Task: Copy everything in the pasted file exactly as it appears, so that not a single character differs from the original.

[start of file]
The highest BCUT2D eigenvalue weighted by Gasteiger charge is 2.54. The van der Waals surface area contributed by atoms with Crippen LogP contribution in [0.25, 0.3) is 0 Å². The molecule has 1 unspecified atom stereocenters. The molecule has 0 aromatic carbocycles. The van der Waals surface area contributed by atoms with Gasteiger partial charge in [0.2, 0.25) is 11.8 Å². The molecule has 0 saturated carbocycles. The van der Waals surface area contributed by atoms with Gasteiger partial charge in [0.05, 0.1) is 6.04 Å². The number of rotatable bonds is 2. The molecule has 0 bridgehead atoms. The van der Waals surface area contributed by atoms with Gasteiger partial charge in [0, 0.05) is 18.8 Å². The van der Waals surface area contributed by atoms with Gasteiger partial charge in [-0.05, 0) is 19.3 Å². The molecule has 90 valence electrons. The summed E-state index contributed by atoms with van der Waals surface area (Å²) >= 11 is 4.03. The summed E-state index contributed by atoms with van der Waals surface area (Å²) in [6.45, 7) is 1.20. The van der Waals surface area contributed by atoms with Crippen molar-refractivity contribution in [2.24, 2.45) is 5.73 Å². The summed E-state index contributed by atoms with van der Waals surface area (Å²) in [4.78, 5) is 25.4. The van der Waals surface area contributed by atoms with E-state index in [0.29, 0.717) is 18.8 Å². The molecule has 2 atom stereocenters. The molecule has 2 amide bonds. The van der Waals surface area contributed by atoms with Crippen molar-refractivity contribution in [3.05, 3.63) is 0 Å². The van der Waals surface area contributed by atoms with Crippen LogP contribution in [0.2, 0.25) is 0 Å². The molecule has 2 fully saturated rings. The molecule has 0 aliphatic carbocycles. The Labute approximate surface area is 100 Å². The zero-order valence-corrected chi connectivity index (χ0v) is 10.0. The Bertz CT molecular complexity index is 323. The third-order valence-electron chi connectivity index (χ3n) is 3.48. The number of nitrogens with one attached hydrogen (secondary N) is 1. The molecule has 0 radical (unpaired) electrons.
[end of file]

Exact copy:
The highest BCUT2D eigenvalue weighted by Gasteiger charge is 2.54. The van der Waals surface area contributed by atoms with Crippen LogP contribution in [0.25, 0.3) is 0 Å². The molecule has 1 unspecified atom stereocenters. The molecule has 0 aromatic carbocycles. The van der Waals surface area contributed by atoms with Gasteiger partial charge in [0.2, 0.25) is 11.8 Å². The molecule has 0 saturated carbocycles. The van der Waals surface area contributed by atoms with Gasteiger partial charge in [0.05, 0.1) is 6.04 Å². The number of rotatable bonds is 2. The molecule has 0 bridgehead atoms. The van der Waals surface area contributed by atoms with Gasteiger partial charge in [0, 0.05) is 18.8 Å². The van der Waals surface area contributed by atoms with Gasteiger partial charge in [-0.05, 0) is 19.3 Å². The molecule has 90 valence electrons. The summed E-state index contributed by atoms with van der Waals surface area (Å²) >= 11 is 4.03. The summed E-state index contributed by atoms with van der Waals surface area (Å²) in [6.45, 7) is 1.20. The van der Waals surface area contributed by atoms with Crippen molar-refractivity contribution in [2.24, 2.45) is 5.73 Å². The summed E-state index contributed by atoms with van der Waals surface area (Å²) in [4.78, 5) is 25.4. The van der Waals surface area contributed by atoms with E-state index in [0.29, 0.717) is 18.8 Å². The molecule has 2 atom stereocenters. The molecule has 2 amide bonds. The van der Waals surface area contributed by atoms with Crippen molar-refractivity contribution in [3.05, 3.63) is 0 Å². The van der Waals surface area contributed by atoms with Crippen LogP contribution in [0.2, 0.25) is 0 Å². The molecule has 2 fully saturated rings. The molecule has 0 aliphatic carbocycles. The Labute approximate surface area is 100 Å². The zero-order valence-corrected chi connectivity index (χ0v) is 10.0. The Bertz CT molecular complexity index is 323. The third-order valence-electron chi connectivity index (χ3n) is 3.48. The number of nitrogens with one attached hydrogen (secondary N) is 1. The molecule has 0 radical (unpaired) electrons.